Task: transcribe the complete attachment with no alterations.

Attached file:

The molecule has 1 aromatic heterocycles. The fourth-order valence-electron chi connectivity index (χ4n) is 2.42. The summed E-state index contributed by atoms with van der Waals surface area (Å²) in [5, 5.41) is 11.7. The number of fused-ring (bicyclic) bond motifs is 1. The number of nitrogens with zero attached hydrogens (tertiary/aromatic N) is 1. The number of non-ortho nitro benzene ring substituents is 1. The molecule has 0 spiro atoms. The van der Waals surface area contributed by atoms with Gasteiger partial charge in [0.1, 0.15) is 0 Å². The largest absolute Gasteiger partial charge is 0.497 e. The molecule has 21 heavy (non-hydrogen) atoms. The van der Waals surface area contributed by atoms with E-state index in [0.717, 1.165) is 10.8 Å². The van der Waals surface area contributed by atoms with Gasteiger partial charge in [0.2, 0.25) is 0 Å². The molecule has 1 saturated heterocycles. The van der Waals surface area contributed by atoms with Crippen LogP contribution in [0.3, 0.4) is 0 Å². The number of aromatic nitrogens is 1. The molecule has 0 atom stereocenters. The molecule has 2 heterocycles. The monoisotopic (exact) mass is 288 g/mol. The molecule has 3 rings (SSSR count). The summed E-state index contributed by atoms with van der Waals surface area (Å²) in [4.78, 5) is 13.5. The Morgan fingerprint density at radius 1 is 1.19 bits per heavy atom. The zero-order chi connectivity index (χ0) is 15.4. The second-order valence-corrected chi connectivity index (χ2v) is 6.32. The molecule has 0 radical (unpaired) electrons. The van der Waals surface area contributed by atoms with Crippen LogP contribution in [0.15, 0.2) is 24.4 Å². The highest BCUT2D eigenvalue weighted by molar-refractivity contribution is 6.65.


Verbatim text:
The molecule has 1 aromatic heterocycles. The fourth-order valence-electron chi connectivity index (χ4n) is 2.42. The summed E-state index contributed by atoms with van der Waals surface area (Å²) in [5, 5.41) is 11.7. The number of fused-ring (bicyclic) bond motifs is 1. The number of nitrogens with zero attached hydrogens (tertiary/aromatic N) is 1. The number of non-ortho nitro benzene ring substituents is 1. The molecule has 0 spiro atoms. The van der Waals surface area contributed by atoms with Gasteiger partial charge in [0.1, 0.15) is 0 Å². The largest absolute Gasteiger partial charge is 0.497 e. The molecule has 21 heavy (non-hydrogen) atoms. The van der Waals surface area contributed by atoms with E-state index in [0.717, 1.165) is 10.8 Å². The van der Waals surface area contributed by atoms with Gasteiger partial charge in [0.2, 0.25) is 0 Å². The molecule has 1 saturated heterocycles. The van der Waals surface area contributed by atoms with Crippen LogP contribution in [0.3, 0.4) is 0 Å². The number of aromatic nitrogens is 1. The molecule has 0 atom stereocenters. The molecule has 2 heterocycles. The monoisotopic (exact) mass is 288 g/mol. The molecule has 3 rings (SSSR count). The summed E-state index contributed by atoms with van der Waals surface area (Å²) in [4.78, 5) is 13.5. The Morgan fingerprint density at radius 1 is 1.19 bits per heavy atom. The zero-order chi connectivity index (χ0) is 15.4. The second-order valence-corrected chi connectivity index (χ2v) is 6.32. The molecule has 0 radical (unpaired) electrons. The van der Waals surface area contributed by atoms with Crippen LogP contribution in [0.15, 0.2) is 24.4 Å². The highest BCUT2D eigenvalue weighted by molar-refractivity contribution is 6.65.